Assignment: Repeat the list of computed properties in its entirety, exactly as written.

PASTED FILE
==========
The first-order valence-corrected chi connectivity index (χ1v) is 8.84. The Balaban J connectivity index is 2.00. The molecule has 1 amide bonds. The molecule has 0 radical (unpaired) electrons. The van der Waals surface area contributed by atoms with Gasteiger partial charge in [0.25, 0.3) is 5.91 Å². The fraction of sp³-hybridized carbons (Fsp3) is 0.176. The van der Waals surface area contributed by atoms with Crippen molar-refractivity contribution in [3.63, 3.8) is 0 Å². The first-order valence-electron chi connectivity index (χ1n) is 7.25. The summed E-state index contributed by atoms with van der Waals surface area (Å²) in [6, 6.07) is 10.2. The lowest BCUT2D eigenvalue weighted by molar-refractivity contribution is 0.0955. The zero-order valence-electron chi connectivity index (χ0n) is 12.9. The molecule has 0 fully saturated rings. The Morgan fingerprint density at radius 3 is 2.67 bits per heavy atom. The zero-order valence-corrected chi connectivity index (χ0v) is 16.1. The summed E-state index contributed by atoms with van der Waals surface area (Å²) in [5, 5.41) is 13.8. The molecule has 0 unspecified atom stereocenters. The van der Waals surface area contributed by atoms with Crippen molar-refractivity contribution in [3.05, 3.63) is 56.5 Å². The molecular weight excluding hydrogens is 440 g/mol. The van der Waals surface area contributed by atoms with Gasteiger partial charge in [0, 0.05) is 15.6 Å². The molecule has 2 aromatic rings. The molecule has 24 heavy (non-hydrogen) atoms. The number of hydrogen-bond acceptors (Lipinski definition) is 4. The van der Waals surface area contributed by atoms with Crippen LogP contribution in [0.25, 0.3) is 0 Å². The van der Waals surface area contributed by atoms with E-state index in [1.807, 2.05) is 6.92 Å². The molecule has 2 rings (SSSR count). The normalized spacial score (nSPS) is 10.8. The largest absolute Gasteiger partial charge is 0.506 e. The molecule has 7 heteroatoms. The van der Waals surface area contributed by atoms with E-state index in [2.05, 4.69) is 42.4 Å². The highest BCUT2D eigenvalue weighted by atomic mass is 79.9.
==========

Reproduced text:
The first-order valence-corrected chi connectivity index (χ1v) is 8.84. The Balaban J connectivity index is 2.00. The molecule has 1 amide bonds. The molecule has 0 radical (unpaired) electrons. The van der Waals surface area contributed by atoms with Gasteiger partial charge in [0.25, 0.3) is 5.91 Å². The fraction of sp³-hybridized carbons (Fsp3) is 0.176. The van der Waals surface area contributed by atoms with Crippen molar-refractivity contribution in [3.63, 3.8) is 0 Å². The first-order valence-electron chi connectivity index (χ1n) is 7.25. The summed E-state index contributed by atoms with van der Waals surface area (Å²) in [6, 6.07) is 10.2. The lowest BCUT2D eigenvalue weighted by molar-refractivity contribution is 0.0955. The zero-order valence-electron chi connectivity index (χ0n) is 12.9. The molecule has 0 fully saturated rings. The Morgan fingerprint density at radius 3 is 2.67 bits per heavy atom. The zero-order valence-corrected chi connectivity index (χ0v) is 16.1. The summed E-state index contributed by atoms with van der Waals surface area (Å²) in [5, 5.41) is 13.8. The molecule has 0 unspecified atom stereocenters. The van der Waals surface area contributed by atoms with Crippen molar-refractivity contribution in [3.05, 3.63) is 56.5 Å². The molecular weight excluding hydrogens is 440 g/mol. The van der Waals surface area contributed by atoms with Gasteiger partial charge in [0, 0.05) is 15.6 Å². The molecule has 2 aromatic rings. The molecule has 24 heavy (non-hydrogen) atoms. The number of hydrogen-bond acceptors (Lipinski definition) is 4. The van der Waals surface area contributed by atoms with Crippen LogP contribution in [0.25, 0.3) is 0 Å². The van der Waals surface area contributed by atoms with E-state index in [1.807, 2.05) is 6.92 Å². The molecule has 2 rings (SSSR count). The normalized spacial score (nSPS) is 10.8. The largest absolute Gasteiger partial charge is 0.506 e. The molecule has 7 heteroatoms. The van der Waals surface area contributed by atoms with E-state index in [2.05, 4.69) is 42.4 Å². The highest BCUT2D eigenvalue weighted by atomic mass is 79.9.